How To Be Rich Before God

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What does it mean to be rich before God? The liturgy of this 28th Sunday addresses a truth often forgotten by modern society.

Newsdesk (October 11, 2021 14:29, Gaudium Press): Sunday’s Gospel focuses attention on a truth often forgotten by modern society. The rich young man’s attitude of denial in the face of Our Lord’s request for surrender and the consequent downcastness and sadness well represent the contemporary world’s reaction to life’s contradictions and failures: they do not conform to the way divine Wisdom has acted in souls throughout history.

Come and follow me!

The first reading deals with the “spirit of wisdom” that moves toward man, thus making him long for it above all earthly honors, riches, and powers:

“I preferred wisdom to scepters and thrones, and in comparison with it I judged wealth worthless” (Wis 7:8).

There are many who ask themselves: How to obtain happiness? The answer seems to be simple: do the will of God. However, how difficult it often is to accept God’s decisions, especially when they indicate a path that we do not want and do not wish to take. This was precisely the reaction of the rich young man, described in the Gospel of Saint Mark:

“Good master, what must I do to gain eternal life? [Jesus answered him,] You lack only one thing: go, sell all you have and give to the poor, and you will have treasure in heaven. Then come and follow me!” (Mk 10:17-21).

This young man could have expected any answer from Our Lord, except the one his ears just heard. Jesus “looked at him with love” (Mk 17:21), inviting him to an immense calling to be one among the apostles. The answer was an instant denial; and a deep sadness took over that poor soul. Why? His attachment to his own criteria caused him not to receive with joy the divine mandate to surrender everything and follow Him.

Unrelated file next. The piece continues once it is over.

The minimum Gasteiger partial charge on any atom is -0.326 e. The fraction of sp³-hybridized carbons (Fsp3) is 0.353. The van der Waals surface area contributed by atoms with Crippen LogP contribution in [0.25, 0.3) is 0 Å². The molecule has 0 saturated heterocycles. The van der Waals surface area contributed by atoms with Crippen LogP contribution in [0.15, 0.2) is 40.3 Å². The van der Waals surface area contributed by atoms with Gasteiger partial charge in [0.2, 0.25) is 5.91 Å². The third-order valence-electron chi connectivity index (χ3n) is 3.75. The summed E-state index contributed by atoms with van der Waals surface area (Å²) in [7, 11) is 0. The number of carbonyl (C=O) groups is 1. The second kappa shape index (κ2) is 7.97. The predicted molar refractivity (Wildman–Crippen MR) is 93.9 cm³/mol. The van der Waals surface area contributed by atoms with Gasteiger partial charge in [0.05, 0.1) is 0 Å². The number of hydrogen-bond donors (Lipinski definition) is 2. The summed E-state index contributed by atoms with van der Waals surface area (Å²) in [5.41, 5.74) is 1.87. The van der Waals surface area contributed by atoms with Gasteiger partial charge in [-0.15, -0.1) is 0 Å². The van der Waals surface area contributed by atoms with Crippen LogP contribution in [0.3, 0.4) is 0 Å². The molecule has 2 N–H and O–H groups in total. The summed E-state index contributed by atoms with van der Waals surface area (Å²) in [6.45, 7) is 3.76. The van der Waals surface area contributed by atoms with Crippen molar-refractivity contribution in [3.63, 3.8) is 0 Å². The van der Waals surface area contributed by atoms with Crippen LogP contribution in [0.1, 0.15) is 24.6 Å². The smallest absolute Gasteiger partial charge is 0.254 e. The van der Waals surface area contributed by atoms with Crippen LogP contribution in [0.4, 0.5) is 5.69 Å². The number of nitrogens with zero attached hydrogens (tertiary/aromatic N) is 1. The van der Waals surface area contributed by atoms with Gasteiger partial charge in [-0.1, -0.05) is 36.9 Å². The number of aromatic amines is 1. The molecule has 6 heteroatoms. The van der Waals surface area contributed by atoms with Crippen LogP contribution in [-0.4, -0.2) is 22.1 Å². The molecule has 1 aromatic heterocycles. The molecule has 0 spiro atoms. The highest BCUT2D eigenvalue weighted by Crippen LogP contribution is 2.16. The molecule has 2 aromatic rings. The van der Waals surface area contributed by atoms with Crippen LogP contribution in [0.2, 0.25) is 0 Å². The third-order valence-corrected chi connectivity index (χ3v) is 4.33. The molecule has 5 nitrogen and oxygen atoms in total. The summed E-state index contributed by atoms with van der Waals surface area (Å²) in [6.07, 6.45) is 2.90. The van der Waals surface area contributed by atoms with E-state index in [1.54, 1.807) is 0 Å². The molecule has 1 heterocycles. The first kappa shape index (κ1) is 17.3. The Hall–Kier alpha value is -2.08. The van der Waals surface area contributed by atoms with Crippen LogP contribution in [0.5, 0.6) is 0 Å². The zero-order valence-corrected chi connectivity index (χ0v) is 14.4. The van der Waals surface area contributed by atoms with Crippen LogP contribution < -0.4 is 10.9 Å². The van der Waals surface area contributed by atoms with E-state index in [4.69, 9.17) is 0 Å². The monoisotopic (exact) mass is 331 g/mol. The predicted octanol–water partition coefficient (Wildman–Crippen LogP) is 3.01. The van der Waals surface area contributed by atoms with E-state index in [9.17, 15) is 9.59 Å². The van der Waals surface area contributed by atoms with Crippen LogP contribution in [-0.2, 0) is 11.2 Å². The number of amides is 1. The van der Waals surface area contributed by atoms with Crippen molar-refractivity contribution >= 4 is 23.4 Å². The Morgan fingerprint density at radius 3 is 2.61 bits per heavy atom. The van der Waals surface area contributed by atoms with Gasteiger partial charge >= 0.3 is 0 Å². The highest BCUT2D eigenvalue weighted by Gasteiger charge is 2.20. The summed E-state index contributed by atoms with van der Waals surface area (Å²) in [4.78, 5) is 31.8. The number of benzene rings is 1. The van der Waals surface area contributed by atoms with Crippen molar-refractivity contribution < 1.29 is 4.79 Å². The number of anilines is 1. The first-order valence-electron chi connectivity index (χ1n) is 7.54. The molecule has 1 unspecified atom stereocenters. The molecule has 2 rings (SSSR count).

Now, couldn’t God have enlightened him, giving him the reasons for such a demanding surrender? No. The Divine Wisdom wanted to prove His love, saying deep inside: “Do what I ask of you, and you will have the joy and peace you so much crave. You will not find happiness in the riches and honors of this world, but only in me will you have the rest you so much seek. “Come to me, you who are weary and worn out under the weight of your burdens, and I will give you rest. For my yoke is easy and my burden is light” (Cf. Mt. 11:28-30). Unfortunately, rejection was his answer.

How many there are who prefer to follow their own criteria and whims, treading a path for themselves. They refuse and reject the determinations of Divine Wisdom, they rebel against the misunderstandings of this “vale of tears”. They clearly represent the image of the present world: “downcast” and “sad”.

How then, can one become rich before God? By letting go of this world and accepting His designs with meekness of soul, for in this way they will obtain “treasure in heaven” (Mark 10:21).

Trophies of glory

True example of subjection to God were the saints. It is said that in the eleventh century, in the middle of the Middle Ages, Saint Robert,[1] a Benedictine monk, longed to see in his brothers in the habit excellent practitioners of the rule of Saint Benedict, and men who were really ardent and pious in their duties of piety. This desire led him to reform the order, together with St. Alberic and St. Stephen Harding, by founding a first abbey in Cistercian (the French region of Burgundy), later known as the Cistercian order.

However, until this reformation was achieved, several difficulties presented themselves along the way. Many monks, content with the mediocre routine of the cloisters, put up great resistance to St. Robert’s plans. On one occasion, a monk whom the saint had known since the beginning of his Benedictine life, when pointing out his failure to reform the monastery of Saint Michel (Tonerre, France), said to him:

– Can you endure another failure, going now, to the Abbey of Saint Ayol?”

– Can I? – asked the saint looking at a crucifix – Tonerre made me kneel before the Crucified, asking and begging for his help, and there, I learned the lesson of the Cross! Christianity is not a cult that leads to personal success!

St. Robert continued:

– Do you understand now why I am not afraid of failure? – And looking again, without taking his eyes off the crucified one, he continued: “For me, failure doesn’t exist! For the souls that conform to the divine will, “failures” are not a reason for discouragement, but are trophies of glory that lead them to Heaven.

By Guilherme Motta

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